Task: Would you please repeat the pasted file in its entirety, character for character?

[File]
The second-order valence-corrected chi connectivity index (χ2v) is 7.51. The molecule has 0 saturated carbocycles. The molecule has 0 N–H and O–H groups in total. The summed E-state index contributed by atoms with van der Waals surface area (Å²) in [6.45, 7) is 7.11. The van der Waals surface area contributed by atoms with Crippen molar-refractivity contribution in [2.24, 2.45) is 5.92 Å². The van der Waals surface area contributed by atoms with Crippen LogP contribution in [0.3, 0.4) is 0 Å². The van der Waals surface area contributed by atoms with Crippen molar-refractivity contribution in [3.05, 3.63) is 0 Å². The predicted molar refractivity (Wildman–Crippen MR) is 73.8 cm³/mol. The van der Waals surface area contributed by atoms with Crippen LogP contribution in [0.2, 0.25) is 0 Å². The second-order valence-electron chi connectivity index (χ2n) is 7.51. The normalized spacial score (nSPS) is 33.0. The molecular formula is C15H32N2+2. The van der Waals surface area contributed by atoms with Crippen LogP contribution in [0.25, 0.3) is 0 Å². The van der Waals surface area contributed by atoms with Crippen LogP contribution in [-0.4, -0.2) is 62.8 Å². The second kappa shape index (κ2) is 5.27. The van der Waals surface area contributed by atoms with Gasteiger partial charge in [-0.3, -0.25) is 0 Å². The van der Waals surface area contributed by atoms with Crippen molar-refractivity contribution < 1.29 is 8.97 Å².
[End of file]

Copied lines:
The second-order valence-corrected chi connectivity index (χ2v) is 7.51. The molecule has 0 saturated carbocycles. The molecule has 0 N–H and O–H groups in total. The summed E-state index contributed by atoms with van der Waals surface area (Å²) in [6.45, 7) is 7.11. The van der Waals surface area contributed by atoms with Crippen molar-refractivity contribution in [2.24, 2.45) is 5.92 Å². The van der Waals surface area contributed by atoms with Crippen LogP contribution in [0.3, 0.4) is 0 Å². The van der Waals surface area contributed by atoms with Crippen molar-refractivity contribution in [3.05, 3.63) is 0 Å². The predicted molar refractivity (Wildman–Crippen MR) is 73.8 cm³/mol. The van der Waals surface area contributed by atoms with Crippen LogP contribution in [0.2, 0.25) is 0 Å². The second-order valence-electron chi connectivity index (χ2n) is 7.51. The normalized spacial score (nSPS) is 33.0. The molecular formula is C15H32N2+2. The van der Waals surface area contributed by atoms with Crippen LogP contribution in [0.25, 0.3) is 0 Å². The van der Waals surface area contributed by atoms with Crippen LogP contribution in [-0.4, -0.2) is 62.8 Å². The second kappa shape index (κ2) is 5.27. The van der Waals surface area contributed by atoms with Gasteiger partial charge in [-0.3, -0.25) is 0 Å². The van der Waals surface area contributed by atoms with Crippen molar-refractivity contribution < 1.29 is 8.97 Å².